Periorbital cellulitis - this rim of redness that circles the entire eye needs immediate attention

Periorbital cellulitis - this rim of redness that circles the entire eye needs immediate attention

Different causes of pink eye.

For kicks, here’s a basic list of how some different types of pink eye may present. But remember, we can’t always tell them apart because the symptoms overlap quite a bit, so it’s best that I take a look in the office.

Bacteria. Heavy, thick discharge, bloodshot eye(s). Frequently starts in one eye and then spreads to the other. Not terribly itchy, but can be very uncomfortable. This is treated with antibiotic eye drops.

Viruses. Tends to be more on the watery side and very red with heavy tearing, but can involve thick discharge. It can start in both eyes or start in one and spread to the other. Not terribly itchy, but can be very uncomfortable. Sometimes the eyelids may be slightly puffy, sometimes a bit of redness under the eyes from rubbing and irritation, but there should not be any significant redness or swelling circling the eyes. It is highly contagious, but resolves on its own. The only problem is you can't tell it apart from bacteria in most cases.

Allergies. Usually watery, bloodshot and very itchy, follows exposure to an allergen (i.e. grass, pollen, cats, etc). Best treated by avoiding the allergen, but will respond to antihistamines (either orally or in eye drop form). Another great tip is to wash the hands and face frequently during times of exposure, kids are often contaminating their eyes by rubbing allergens into them.

Foreign objects in the eye or scratches. Think dramatic tearing from a single bloodshot eye with extreme discomfort but without thickened discharge. We need to make sure to remove any foreign object from the eye, and then I will use a special dye to see if there are any scratches to the cornea. If so, I will prescribe an antibiotic drop to prevent the now vulnerable cornea from developing a vision-threatening infection.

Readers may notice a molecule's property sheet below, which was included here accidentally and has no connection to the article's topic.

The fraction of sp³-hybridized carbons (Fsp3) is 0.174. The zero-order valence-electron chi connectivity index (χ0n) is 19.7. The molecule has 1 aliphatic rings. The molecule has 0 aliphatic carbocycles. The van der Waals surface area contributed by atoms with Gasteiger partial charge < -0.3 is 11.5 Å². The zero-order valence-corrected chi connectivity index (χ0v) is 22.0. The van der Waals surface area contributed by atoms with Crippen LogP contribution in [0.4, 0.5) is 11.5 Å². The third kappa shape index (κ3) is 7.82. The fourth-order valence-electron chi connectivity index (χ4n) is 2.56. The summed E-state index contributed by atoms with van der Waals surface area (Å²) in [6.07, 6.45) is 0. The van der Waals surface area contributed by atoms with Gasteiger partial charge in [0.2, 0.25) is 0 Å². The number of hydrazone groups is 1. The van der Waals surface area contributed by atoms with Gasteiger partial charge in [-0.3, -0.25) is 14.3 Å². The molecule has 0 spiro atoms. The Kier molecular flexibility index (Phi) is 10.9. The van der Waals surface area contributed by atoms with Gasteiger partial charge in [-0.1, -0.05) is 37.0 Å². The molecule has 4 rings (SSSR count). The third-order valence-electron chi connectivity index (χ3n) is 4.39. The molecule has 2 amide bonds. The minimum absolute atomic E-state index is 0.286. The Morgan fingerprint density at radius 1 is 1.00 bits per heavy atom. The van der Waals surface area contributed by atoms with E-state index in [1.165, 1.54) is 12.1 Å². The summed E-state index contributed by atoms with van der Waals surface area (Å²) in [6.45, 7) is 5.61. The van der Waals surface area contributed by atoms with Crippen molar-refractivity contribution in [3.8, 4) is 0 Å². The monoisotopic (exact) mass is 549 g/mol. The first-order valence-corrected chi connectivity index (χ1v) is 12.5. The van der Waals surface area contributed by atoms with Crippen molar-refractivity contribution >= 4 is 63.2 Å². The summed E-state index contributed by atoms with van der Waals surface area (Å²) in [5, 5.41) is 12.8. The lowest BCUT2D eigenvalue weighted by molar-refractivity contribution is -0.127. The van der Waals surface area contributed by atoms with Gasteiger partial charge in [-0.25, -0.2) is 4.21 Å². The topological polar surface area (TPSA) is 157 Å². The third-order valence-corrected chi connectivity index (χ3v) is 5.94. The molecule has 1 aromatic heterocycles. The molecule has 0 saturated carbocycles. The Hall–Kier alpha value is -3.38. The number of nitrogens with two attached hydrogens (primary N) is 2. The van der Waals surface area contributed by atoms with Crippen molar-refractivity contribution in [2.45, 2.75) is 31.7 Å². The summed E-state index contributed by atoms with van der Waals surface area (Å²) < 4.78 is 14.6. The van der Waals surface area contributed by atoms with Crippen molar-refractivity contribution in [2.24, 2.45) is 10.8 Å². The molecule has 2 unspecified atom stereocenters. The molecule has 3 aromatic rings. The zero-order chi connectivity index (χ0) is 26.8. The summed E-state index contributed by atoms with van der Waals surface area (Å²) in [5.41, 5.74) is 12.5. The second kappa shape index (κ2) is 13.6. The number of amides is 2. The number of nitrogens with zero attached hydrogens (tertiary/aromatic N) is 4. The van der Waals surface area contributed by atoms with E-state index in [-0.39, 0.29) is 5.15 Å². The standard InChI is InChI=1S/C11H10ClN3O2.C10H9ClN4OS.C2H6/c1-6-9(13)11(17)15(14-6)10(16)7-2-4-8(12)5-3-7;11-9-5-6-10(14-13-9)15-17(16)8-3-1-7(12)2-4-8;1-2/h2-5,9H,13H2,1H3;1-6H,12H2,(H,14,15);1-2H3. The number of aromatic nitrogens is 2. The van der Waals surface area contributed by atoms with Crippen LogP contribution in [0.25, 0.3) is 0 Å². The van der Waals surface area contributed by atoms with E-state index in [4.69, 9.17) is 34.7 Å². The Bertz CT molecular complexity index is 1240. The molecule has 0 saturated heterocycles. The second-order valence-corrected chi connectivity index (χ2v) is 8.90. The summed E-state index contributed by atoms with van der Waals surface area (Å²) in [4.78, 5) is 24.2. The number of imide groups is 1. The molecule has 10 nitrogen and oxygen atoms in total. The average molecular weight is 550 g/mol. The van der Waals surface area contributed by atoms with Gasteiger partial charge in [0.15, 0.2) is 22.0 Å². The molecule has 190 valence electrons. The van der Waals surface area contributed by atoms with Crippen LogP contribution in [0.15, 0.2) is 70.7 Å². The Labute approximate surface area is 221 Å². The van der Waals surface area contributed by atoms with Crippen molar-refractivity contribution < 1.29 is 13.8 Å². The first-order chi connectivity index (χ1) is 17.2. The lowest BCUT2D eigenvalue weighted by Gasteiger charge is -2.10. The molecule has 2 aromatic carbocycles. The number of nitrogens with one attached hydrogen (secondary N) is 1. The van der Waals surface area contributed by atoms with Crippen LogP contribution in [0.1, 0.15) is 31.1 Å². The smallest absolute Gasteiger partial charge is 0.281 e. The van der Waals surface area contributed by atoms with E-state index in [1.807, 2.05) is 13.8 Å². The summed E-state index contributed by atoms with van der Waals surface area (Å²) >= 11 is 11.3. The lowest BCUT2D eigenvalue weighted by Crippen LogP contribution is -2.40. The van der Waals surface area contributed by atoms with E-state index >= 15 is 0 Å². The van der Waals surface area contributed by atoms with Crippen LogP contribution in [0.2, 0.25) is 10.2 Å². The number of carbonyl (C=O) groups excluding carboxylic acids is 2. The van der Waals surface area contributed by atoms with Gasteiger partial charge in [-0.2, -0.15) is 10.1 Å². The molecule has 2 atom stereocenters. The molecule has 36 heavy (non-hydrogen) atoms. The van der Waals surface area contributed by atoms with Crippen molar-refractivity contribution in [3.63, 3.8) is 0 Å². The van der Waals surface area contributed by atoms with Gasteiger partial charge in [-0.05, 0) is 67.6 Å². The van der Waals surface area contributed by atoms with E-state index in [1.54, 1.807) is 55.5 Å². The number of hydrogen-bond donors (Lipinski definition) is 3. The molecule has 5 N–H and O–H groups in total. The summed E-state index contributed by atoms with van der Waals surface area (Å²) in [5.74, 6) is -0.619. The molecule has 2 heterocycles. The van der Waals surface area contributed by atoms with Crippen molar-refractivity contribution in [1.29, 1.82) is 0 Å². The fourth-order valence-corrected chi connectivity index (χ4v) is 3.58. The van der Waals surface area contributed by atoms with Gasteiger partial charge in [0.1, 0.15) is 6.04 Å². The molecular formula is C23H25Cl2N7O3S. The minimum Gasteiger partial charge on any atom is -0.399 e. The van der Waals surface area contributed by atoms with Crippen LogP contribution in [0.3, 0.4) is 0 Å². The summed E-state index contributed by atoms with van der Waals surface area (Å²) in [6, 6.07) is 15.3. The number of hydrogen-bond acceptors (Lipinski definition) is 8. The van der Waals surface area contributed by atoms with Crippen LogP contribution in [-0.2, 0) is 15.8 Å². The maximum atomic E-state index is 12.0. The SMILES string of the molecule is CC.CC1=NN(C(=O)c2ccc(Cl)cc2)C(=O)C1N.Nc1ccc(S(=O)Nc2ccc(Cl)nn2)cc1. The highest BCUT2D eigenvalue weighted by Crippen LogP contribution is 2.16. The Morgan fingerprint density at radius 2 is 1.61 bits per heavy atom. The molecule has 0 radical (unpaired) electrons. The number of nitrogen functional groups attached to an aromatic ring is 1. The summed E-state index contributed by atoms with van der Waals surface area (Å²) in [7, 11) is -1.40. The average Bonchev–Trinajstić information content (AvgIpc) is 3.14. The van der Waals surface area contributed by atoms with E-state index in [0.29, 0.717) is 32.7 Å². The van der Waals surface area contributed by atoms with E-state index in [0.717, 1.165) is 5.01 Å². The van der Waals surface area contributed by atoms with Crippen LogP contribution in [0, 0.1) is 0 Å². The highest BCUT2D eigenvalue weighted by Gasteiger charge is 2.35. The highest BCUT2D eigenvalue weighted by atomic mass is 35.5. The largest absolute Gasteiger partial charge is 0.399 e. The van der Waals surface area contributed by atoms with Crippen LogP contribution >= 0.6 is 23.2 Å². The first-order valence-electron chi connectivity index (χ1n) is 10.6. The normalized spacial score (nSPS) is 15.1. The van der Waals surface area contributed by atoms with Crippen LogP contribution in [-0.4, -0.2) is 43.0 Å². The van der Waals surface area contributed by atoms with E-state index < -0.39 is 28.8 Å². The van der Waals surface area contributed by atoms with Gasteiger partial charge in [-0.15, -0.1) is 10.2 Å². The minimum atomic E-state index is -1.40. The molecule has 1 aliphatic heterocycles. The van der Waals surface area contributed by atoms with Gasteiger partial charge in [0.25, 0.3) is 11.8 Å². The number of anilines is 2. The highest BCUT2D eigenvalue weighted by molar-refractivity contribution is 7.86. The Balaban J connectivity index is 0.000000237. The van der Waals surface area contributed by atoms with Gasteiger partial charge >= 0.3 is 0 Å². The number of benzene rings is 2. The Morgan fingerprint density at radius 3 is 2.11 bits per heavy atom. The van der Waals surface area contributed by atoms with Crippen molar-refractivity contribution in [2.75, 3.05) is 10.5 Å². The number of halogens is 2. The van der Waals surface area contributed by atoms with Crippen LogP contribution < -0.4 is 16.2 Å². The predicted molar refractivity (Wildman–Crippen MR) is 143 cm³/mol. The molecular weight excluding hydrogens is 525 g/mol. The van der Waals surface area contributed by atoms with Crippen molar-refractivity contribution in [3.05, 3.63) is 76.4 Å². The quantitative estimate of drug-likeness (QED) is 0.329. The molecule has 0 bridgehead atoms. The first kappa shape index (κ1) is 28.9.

Corneal ulcer. Associated with contact lens use. Bloodshot eye(s), +/- discharge, and significant discomfort. There may be blurry vision. Again, this requires urgent referral to an ophthalmologist.

Other. There are a few rare autoimmune and other diseases that can cause redness and drainage from the eye. I won’t go into detail about them here, but if your child has any other unusual symptoms, such as cracked lips, rash, fever, etc, you’ll want to come in so I can take a look.


Same-day appointments

For urgent needs, same-day appointments are available Monday through Friday. Please call as early in the day as possible, the more notice we have the easier it is to fit everyone in. 

Need help outside of office hours?

Firstly, if your child has an emergency, please call 911 or go directly to the ER - they will contact us if needed once your child has been evaluated.

Urgent Care centers can also be helpful when something needs to be seen outside of office hours but it's not an emergency. 

For our list of preferred Urgent Cares and ERs, see our resources page.

And if you have something that might need urgent attention but you're not sure/don't know what to do, we can help: